The Purpose and Impact of Creative AI

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As robots begin to take on more and more tasks, one of the biggest questions is always “Will robots ever be creative?” That always seems like a ridiculously far-fetched goal. Without consciousness, the robot can do nothing more than follow instructions. Or maybe it?

With the advent of artificial intelligence And machine learning, it’s suddenly possible to imagine an AI that can learn to interact creatively. We now have a new question to address: “Is innovative AI causing more problems than it’s worth?”

Creative and artistic AI

A concern many have voiced is artificial intelligence can encroach into areas reserved for humans, such as art. This fall, an AI work of art win Colorado State Fair fine art competition. The creator, Jason Allen, is not an artist. He created the artwork using in the middle of the journeyone of the creators of the art of artificial intelligence AI.

Allen himself had to overcome some personal anxieties about the art of AI. However, when he won the prize, he felt that AI “is a tool, just like a paintbrush is a tool. Without people there is no creative force.” Allen still needs to manage the AI’s responses to his prompts, and he also runs the final versions through several other editing tools.


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However, Allen has faced backlash, with some even arguing that Allen should return his award. One person said to use in the middle of the journey like “joining a marathon and driving a Lamborghini to the finish line.”

If we consider AI as a tool, then it need not instill fear. Maybe the sensational claims that often revolve around AI are causing the problem. If “creative” AI is seen as replacing human creativity, it can be seen as a threat rather than an opportunity.

And AI need not be a threat. Recently, some friends and I sat around the living room and tried different reminders in Midjourney. I’ve been trying to create an “Amish superhero” for a while. For some reason, it insists on creating characters with hats pulled down over their eyes. Obviously, AI can’t just replace a human artist.

A good artist can use AI as the basis for something and manipulate it later, as Allen did. It’s also useful and it needs to be marketed that way. Sensational artificial intelligence will distract from real-world applications that make the job of a human artist easier.

A good use case for creative AI

For example, AI can already be very useful in graphic design. Some companies have explored the possibilities that AI graphic design can bring to their business.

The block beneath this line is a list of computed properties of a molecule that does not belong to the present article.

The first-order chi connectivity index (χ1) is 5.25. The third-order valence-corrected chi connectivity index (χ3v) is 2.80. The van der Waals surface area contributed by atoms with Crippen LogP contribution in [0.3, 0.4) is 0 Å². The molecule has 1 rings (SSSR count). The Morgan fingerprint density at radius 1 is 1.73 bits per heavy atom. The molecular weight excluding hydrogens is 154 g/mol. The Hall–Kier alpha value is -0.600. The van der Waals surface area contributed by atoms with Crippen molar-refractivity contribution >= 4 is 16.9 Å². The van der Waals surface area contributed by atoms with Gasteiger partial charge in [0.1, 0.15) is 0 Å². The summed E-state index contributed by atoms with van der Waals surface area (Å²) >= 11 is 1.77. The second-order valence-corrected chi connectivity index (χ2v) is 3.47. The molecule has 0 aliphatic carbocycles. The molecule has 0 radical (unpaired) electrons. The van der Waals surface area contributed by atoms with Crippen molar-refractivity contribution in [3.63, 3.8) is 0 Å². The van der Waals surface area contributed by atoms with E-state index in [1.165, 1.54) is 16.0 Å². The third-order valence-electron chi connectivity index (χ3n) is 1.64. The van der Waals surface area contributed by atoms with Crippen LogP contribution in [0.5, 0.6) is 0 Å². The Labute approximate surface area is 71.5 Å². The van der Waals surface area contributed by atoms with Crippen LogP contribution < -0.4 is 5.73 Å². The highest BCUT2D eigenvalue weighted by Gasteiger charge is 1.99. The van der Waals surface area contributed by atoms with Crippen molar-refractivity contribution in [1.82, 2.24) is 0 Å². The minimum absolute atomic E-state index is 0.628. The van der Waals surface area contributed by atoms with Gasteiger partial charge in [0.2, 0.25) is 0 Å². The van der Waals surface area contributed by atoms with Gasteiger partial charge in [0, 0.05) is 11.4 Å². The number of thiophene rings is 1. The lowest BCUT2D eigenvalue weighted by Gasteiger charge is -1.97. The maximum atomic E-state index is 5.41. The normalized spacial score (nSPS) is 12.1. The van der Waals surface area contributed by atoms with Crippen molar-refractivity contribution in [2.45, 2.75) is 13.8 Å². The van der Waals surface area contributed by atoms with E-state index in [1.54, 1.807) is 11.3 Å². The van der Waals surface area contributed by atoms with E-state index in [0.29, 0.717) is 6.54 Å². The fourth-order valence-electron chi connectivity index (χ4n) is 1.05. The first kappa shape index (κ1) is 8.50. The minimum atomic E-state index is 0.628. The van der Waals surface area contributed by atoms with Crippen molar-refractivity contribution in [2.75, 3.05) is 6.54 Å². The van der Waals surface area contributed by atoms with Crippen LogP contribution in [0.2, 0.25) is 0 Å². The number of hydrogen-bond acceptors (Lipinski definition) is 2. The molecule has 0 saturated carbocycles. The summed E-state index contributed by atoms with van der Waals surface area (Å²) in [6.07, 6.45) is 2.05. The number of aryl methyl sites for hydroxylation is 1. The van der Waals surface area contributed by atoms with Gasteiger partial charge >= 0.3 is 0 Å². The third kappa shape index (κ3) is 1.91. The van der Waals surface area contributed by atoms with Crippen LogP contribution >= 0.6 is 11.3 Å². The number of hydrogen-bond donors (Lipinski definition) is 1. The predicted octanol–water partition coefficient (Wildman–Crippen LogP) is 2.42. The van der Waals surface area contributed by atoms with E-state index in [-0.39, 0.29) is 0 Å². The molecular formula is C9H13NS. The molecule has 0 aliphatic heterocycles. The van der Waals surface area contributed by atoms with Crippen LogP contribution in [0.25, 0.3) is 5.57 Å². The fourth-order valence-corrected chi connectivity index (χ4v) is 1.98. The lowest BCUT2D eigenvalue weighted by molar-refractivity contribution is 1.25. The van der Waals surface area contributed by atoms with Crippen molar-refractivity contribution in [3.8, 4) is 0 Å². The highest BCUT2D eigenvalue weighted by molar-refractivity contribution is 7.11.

Recently, while sending out a marketing email, I discovered a new feature of Mailchimp. creative assistant AI, fully integrated with its email generator. I can just import my copy, upload some pictures and choose some settings. AI has created so many different possibilities and variations.

The creative assistant took away an hour of work, where I had to create the whole graphic, then move the text and images around, and no one worried that it could replace a marketing agency. In this case, AI has played an undisputed role. Who wouldn’t use a time-saving AI assistant?

Creative virtual assistant

If AI’s goal is to make our jobs easier, what about AI? virtual assistant? Can bots really learn and can generate new answers to our questions? Surprisingly, this topic has also sparked a controversy recently. This time it surrounds the complexity of relating to a robot as if it were a human.

Google has been developing a chatbot called LaMDA that can give intelligent, human-like responses to prompts. Bots interact with humans so much that one of the engineers, Blake Lemoine, become persuasive that it has become sentient. LaMDA’s responses to his questions seem very human and self-aware. In fact, LaMDA even created an allegory about a wise owl who saved the creatures of the forest, a story meant to demonstrate LaMDA’s desire to help others.

Convinced that LaMDA is sentient, Lemoine wanted to treat LaMDA as a human being. However, for those, like me, who don’t believe in sentient AI, another problem may arise. Human-like AI may not be the most comfortable for the customer. While such AI can be seen as a valid substitute for human interaction, customers may feel cheated if they need to interact with a machine rather than a human.

Where does artificial intelligence fit?

What would work better is optimizing the AI ​​to be useful without making it look like a human. If AI can eliminate tedious tasks and allow us to spend more time on more important things, it’s done its job. If consumers know that that is the purpose of creative AI, they will feel much more comfortable with its role.

Lynn Martin does marketing for Brechbill trailers.

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